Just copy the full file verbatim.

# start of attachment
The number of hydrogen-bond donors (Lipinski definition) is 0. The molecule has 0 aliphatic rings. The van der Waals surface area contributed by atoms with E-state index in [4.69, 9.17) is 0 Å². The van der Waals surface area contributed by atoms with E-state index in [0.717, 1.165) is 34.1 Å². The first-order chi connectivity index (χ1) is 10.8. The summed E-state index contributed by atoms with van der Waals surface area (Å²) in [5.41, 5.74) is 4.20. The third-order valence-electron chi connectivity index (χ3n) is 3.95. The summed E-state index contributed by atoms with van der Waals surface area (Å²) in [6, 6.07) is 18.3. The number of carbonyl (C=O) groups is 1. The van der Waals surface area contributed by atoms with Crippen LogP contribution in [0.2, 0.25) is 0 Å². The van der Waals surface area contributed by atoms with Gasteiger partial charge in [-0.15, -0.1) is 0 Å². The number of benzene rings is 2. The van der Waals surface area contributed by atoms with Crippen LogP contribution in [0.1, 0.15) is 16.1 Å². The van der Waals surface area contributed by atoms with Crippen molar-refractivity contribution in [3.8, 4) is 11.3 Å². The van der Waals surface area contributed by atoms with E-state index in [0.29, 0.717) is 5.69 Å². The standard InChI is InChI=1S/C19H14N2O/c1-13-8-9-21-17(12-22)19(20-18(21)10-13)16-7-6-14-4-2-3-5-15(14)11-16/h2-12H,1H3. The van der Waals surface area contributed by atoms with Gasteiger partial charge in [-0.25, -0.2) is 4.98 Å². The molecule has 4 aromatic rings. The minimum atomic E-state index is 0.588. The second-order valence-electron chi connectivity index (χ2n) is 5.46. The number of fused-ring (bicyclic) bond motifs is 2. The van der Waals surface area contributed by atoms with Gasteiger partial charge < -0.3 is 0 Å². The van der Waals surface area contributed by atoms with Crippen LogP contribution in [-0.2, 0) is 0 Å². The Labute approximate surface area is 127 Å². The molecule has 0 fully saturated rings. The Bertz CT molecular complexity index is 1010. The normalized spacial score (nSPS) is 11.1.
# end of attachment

The number of hydrogen-bond donors (Lipinski definition) is 0. The molecule has 0 aliphatic rings. The van der Waals surface area contributed by atoms with E-state index in [4.69, 9.17) is 0 Å². The van der Waals surface area contributed by atoms with E-state index in [0.717, 1.165) is 34.1 Å². The first-order chi connectivity index (χ1) is 10.8. The summed E-state index contributed by atoms with van der Waals surface area (Å²) in [5.41, 5.74) is 4.20. The third-order valence-electron chi connectivity index (χ3n) is 3.95. The summed E-state index contributed by atoms with van der Waals surface area (Å²) in [6, 6.07) is 18.3. The number of carbonyl (C=O) groups is 1. The van der Waals surface area contributed by atoms with Crippen LogP contribution in [0.2, 0.25) is 0 Å². The van der Waals surface area contributed by atoms with Gasteiger partial charge in [-0.15, -0.1) is 0 Å². The number of benzene rings is 2. The van der Waals surface area contributed by atoms with Crippen LogP contribution in [0.1, 0.15) is 16.1 Å². The van der Waals surface area contributed by atoms with Crippen molar-refractivity contribution in [3.8, 4) is 11.3 Å². The van der Waals surface area contributed by atoms with E-state index in [0.29, 0.717) is 5.69 Å². The standard InChI is InChI=1S/C19H14N2O/c1-13-8-9-21-17(12-22)19(20-18(21)10-13)16-7-6-14-4-2-3-5-15(14)11-16/h2-12H,1H3. The van der Waals surface area contributed by atoms with Gasteiger partial charge in [-0.25, -0.2) is 4.98 Å². The molecule has 4 aromatic rings. The minimum atomic E-state index is 0.588. The second-order valence-electron chi connectivity index (χ2n) is 5.46. The number of fused-ring (bicyclic) bond motifs is 2. The van der Waals surface area contributed by atoms with Gasteiger partial charge < -0.3 is 0 Å². The van der Waals surface area contributed by atoms with Crippen LogP contribution in [-0.2, 0) is 0 Å². The Labute approximate surface area is 127 Å². The molecule has 0 fully saturated rings. The Bertz CT molecular complexity index is 1010. The normalized spacial score (nSPS) is 11.1.